The increasingly intense moral condemnation of slavery by abolitionists in the North was taken by southerners as an increasingly unacceptable affront. Not that the abolitionist movement necessarily posed any realistic political threat to the Southern institution, but rather that the moral outrage of the abolitionist critics of slavery was absorbed by the gentlemen of the South as an intolerable insult to their honor.
It has long been observed that the culture of the South, from its earliest English settlement, was one whose morality was honor-based. And for people enculturated into the code of honor, death is considered, by the man of honor, preferable to dishonor.
Believing both the survival and the honor of their society to be at stake, the South pursued a course during the decade preceding the war that suggests a people driven by a destructive passion, a people possessed. The people of the South seem to have been, at that time, in thrall to some kind of evil spirit that had arisen out of their culture, their mentality, and their circumstances.
When, early in the decade of the 1850s, the South had the upper hand in terms of political power, it over-reached. Over-reaching is one sign of the possession by "evil spirits"-- spirits that unleashed a dynamic that, as history shows over and over, leads people to bring about the very destruction of precisely what they believe, consciously, they are seeking to preserve.
(And here is one of those ways in which that time of evil is like our present time of evil, in which these Bushites, while consciously seeking to extend the power of the country they rule, have done more than any leadership in more than a century to diminish --even to squander-- the American power that was handed to them by the many administrations that preceded them.)
So the South, filled simultaneously with feelings of power and of fear, acted in that decade before the outbreak of the terrible Civil War, as if determined to extract outright victory in the long-standing struggle over slavery. They broke apart the compromises that had managed to hold the country together for two generations and they pressed to eliminate those components in the previous arrangements that had maintained the Northern acceptance of the status quo.
In the Supreme Court, in the Dred Scott decision, judges from the slave states further undermined the old compromises. (It is an indication of the dominance of the South in America in the first half of the 19th century that seven of the nine Supreme Court Justices came from slave states.)
The South rammed down the throats of the North laws to prohibit the free dissemination of ideas hateful to the slaveholding class, and to mandate the return of those slaves who managed to escape to the North.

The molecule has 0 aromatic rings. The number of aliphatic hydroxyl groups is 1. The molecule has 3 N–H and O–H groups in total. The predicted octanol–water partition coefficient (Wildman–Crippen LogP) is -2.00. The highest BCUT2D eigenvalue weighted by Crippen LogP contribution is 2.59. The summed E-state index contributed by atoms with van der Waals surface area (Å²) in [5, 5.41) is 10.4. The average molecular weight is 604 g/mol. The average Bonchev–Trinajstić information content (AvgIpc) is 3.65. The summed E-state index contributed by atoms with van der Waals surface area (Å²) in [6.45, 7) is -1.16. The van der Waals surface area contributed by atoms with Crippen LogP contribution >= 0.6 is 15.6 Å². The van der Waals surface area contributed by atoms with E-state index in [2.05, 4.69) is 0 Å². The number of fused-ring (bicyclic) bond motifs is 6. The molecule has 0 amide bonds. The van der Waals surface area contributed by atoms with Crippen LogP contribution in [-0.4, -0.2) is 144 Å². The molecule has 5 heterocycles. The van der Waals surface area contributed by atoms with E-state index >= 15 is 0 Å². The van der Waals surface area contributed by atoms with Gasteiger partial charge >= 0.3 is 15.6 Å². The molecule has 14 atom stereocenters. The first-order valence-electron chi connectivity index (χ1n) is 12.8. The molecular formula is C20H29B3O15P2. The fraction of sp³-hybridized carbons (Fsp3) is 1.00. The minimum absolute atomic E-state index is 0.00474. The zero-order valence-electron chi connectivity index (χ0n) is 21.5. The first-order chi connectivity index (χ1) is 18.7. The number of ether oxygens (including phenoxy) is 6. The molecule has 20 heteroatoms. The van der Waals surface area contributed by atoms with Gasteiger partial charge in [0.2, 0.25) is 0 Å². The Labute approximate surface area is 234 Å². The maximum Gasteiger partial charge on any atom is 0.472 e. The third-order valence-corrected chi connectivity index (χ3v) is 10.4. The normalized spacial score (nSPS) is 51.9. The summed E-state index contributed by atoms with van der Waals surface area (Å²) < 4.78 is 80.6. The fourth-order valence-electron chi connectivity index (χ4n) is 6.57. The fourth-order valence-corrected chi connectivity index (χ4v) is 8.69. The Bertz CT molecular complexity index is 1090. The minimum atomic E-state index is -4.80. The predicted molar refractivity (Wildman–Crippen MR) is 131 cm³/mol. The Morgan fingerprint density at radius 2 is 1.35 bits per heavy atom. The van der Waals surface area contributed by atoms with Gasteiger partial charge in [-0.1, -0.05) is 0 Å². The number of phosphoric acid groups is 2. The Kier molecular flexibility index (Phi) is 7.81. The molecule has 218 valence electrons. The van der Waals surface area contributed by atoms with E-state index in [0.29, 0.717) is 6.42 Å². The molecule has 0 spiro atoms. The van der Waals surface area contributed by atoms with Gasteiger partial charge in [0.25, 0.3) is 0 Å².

The play of evil forces is, perhaps, displayed most vividly in one dramatic episode-- an occurrence that demonstrates the metastasizing of the code of honor into a vicious provocation of outright mutual hostility, and which served both to signal and to determine the bloodbath toward which the country was heading.
This was the famous beating of an elderly senator from Massachusetts, Charles Sumner, on the Senate floor, by a young South Carolina congressman, Preston Brooks. Senator Sumner had delivered a speech, two days before, that dealt with the battle over the issue of slavery in Kansas and that spoke derisively of Senator Andrew Butler-- uncle of Representative Brooks and, like Brooks, from South Carolina. Brooks came to the Senate floor to avenge the affront, and beat Sumner defenseless at his desk-senseless, inflicting dozens of blows from a hard cane until it broke. The beating was so severe that it took Sumner years to recover.
But less important than the beating itself was its political aftermath. The South made Brooks a hero, sending him many new canes as tribute to his supposed defense of the honor of the South.
When the people of the North saw this --when the extent to which dark and hostile passions had come to rule the South-- the outrage and antipathy this evoked in the North were fierce.
The passions of war were spreading throughout the land.
One thinks of the famous line from Euripides: "Those whom the gods would destroy, they first make mad."
These are not the only events of the decade that could be adduced to show an apparently relentless march toward the cataclysmic conflict that generations of American legislators had worked so hard to avoid.
By the time that John Brown his hands bloody from retaliatory killings in Kansas that, today, would be called terrorist-launched his failed raid on the federal arsenal at Harper's Ferry and had been tried and sentenced to hang, the North was so aflame with the passions of strife that even such humane voices as Henry David Thoreau's and Ralph Waldo Emerson's were raised to celebrate Brown as a hero, even likening him to Christ.
In my knowledge of American history and I admit that it is far from complete-the 1850s are the one time before the present when the destiny of the country was apparently being shaped overwhelmingly by evil forces.